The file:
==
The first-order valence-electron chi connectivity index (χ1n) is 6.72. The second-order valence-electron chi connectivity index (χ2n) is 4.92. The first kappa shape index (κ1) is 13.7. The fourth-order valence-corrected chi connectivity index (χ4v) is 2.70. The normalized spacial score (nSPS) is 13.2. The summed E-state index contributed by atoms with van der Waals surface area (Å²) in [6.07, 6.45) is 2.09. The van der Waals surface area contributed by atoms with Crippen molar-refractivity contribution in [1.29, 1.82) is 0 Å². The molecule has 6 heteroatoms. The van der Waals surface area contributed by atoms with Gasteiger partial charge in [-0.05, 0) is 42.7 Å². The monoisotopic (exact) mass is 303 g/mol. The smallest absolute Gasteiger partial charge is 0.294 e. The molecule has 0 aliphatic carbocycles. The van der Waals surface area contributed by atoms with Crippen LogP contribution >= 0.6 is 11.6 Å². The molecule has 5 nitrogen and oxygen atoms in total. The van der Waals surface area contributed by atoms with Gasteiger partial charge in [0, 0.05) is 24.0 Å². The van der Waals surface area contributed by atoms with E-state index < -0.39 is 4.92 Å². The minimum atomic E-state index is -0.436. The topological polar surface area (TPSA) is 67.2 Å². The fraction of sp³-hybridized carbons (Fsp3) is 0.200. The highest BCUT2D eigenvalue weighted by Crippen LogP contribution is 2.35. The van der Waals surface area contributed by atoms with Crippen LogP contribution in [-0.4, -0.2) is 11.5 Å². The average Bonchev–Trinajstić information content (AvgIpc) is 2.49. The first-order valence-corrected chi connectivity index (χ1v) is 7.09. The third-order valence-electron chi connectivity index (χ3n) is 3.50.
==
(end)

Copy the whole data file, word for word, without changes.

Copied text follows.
The first-order valence-electron chi connectivity index (χ1n) is 6.72. The second-order valence-electron chi connectivity index (χ2n) is 4.92. The first kappa shape index (κ1) is 13.7. The fourth-order valence-corrected chi connectivity index (χ4v) is 2.70. The normalized spacial score (nSPS) is 13.2. The summed E-state index contributed by atoms with van der Waals surface area (Å²) in [6.07, 6.45) is 2.09. The van der Waals surface area contributed by atoms with Crippen molar-refractivity contribution in [1.29, 1.82) is 0 Å². The molecule has 6 heteroatoms. The van der Waals surface area contributed by atoms with Gasteiger partial charge in [-0.05, 0) is 42.7 Å². The monoisotopic (exact) mass is 303 g/mol. The smallest absolute Gasteiger partial charge is 0.294 e. The molecule has 0 aliphatic carbocycles. The van der Waals surface area contributed by atoms with Crippen LogP contribution >= 0.6 is 11.6 Å². The molecule has 5 nitrogen and oxygen atoms in total. The van der Waals surface area contributed by atoms with Gasteiger partial charge in [0, 0.05) is 24.0 Å². The van der Waals surface area contributed by atoms with E-state index < -0.39 is 4.92 Å². The minimum atomic E-state index is -0.436. The topological polar surface area (TPSA) is 67.2 Å². The fraction of sp³-hybridized carbons (Fsp3) is 0.200. The highest BCUT2D eigenvalue weighted by Crippen LogP contribution is 2.35. The van der Waals surface area contributed by atoms with Crippen LogP contribution in [-0.4, -0.2) is 11.5 Å². The average Bonchev–Trinajstić information content (AvgIpc) is 2.49. The first-order valence-corrected chi connectivity index (χ1v) is 7.09. The third-order valence-electron chi connectivity index (χ3n) is 3.50.